eLearning has enjoyed steady growth for the past decade with the rise of distance learning tools and massive open online courses (MOOCs).
Over the last few months, though, distance learning has grown exponentially due to schools’ massive closures as a measure to slow down the spread of COVID-19.
While adoption to remote learning approaches was smooth and effortless for some schools, eLearning can be a struggle for educators who are new to developing an online learning curriculum.
If you’re a teacher or parent who is looking for creative ways to develop and implement eLearning strategies that will match your students or children’s interests and needs, consider adding graphics and animation to your text-based lessons.
How to use eLearning infographics
Graphics for eLearning include photographs, infographics, gifs, pictures, pictograms, diagrams, animated infographics, and icons. You might not have thought of it but memes can also enhance distance learning strategies!
In this guide, we’re going to take a closer look at how to use infographics for remote learning. You’ll also find downloadable infographic templates that you can use in class.
Why infographics should be a staple in eLearning
Apart from the fact that infographics have been proven effective in the classroom, they can make remote learning fun and accessible through the following:
- Draw attention to a specific element in your educational content. It can also help weed out irrelevant information.
- Suggest analogies or comparison between familiar information and new knowledge.
- Support understanding of difficult concepts.
- Simulate real-life situations.
- Make lessons more interesting.
Meanwhile, animated infographics like the one below have the following advantages:
- Enable learners to focus on only one object at a time
- Help steer attention to selected details by adjusting the direction of motion in the infographic
- Allow learners to access lessons at their own pace.
5 ways to use infographics for eLearning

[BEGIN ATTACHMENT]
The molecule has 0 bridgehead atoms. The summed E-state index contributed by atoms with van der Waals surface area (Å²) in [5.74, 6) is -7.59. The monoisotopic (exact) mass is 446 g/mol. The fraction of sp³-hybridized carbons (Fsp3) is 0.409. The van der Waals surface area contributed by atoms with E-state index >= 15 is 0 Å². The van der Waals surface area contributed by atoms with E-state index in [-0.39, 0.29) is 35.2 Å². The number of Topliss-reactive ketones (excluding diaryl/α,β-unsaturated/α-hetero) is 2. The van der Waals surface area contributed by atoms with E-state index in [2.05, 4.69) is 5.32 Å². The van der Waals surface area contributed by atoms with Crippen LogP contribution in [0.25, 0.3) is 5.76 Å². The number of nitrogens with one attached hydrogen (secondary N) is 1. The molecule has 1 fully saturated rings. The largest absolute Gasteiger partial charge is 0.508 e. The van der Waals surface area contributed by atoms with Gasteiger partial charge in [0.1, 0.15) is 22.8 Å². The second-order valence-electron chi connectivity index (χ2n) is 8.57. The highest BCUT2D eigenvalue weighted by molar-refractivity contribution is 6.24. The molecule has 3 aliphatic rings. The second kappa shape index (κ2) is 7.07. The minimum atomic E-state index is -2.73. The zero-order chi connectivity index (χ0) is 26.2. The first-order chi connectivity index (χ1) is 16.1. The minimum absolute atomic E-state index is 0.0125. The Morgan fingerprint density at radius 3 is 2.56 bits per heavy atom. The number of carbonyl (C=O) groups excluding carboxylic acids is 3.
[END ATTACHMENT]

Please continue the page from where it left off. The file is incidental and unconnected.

If you’re about to try infographics and animated infographics for your eLearning adventures as an educator or parent, here are 5 fun ways to use infographics in the virtual classroom.
You’ll also find infographic templates that you can download and customize for each section.
1. Teach students how to analyze and interpret infographics.
Before diving into infographic creation with your students, it makes sense to get them started on how to interpret and analyze infographics.
Ask students to find out about the people who designed the infographic, the data sources, the techniques used to make specific information stand out, and what might be missing in the infographic’s overall message. This enables students to sharpen their critical thinking skills.
In their Infographics in the Classroom Teacher Toolkit, the California Academy of Sciences recommends the following guide questions when teaching students how to read and interpret infographics:
- What ideas or pieces of information does the author represent?
- What is the main conclusion or story you can identify from the infographic?
- What do the numbers in the infographic represent, i.e., what are the units?
- Where did the data come from, and how was it collected?
- How are the numbers/data in the graphic represented? (E.g., does the author use graphs, charts, maps, etc.? Do they use color, pattern, size, or position to communicate about the data?)
- What other ways does the author tell the audience about the key message(s)?
- What questions do you have about the graphic? What confuses you
- What do you like and dislike about the graphic?
Another alternative is teacher Shaelynn Farnsworth’s SCD ( Structure –Content – Design) strategy on how to read infographics. You can download the poster on the strategy below for your next eLearning infographic activity.
Meanwhile, you can use the carbon footprint infographic template below as a good starting point of your infographic analysis with students.
2. Encourage students to compare two objects, ideas, or places.
Infographics are excellent tools to highlight similarities and differences because it’s easy to add information next to each other.
Apart from the usual side-by-side comparison format, comparison infographics are ideal for contrasting numbers and figures through data visualization such as charts, graphs, and pictograms.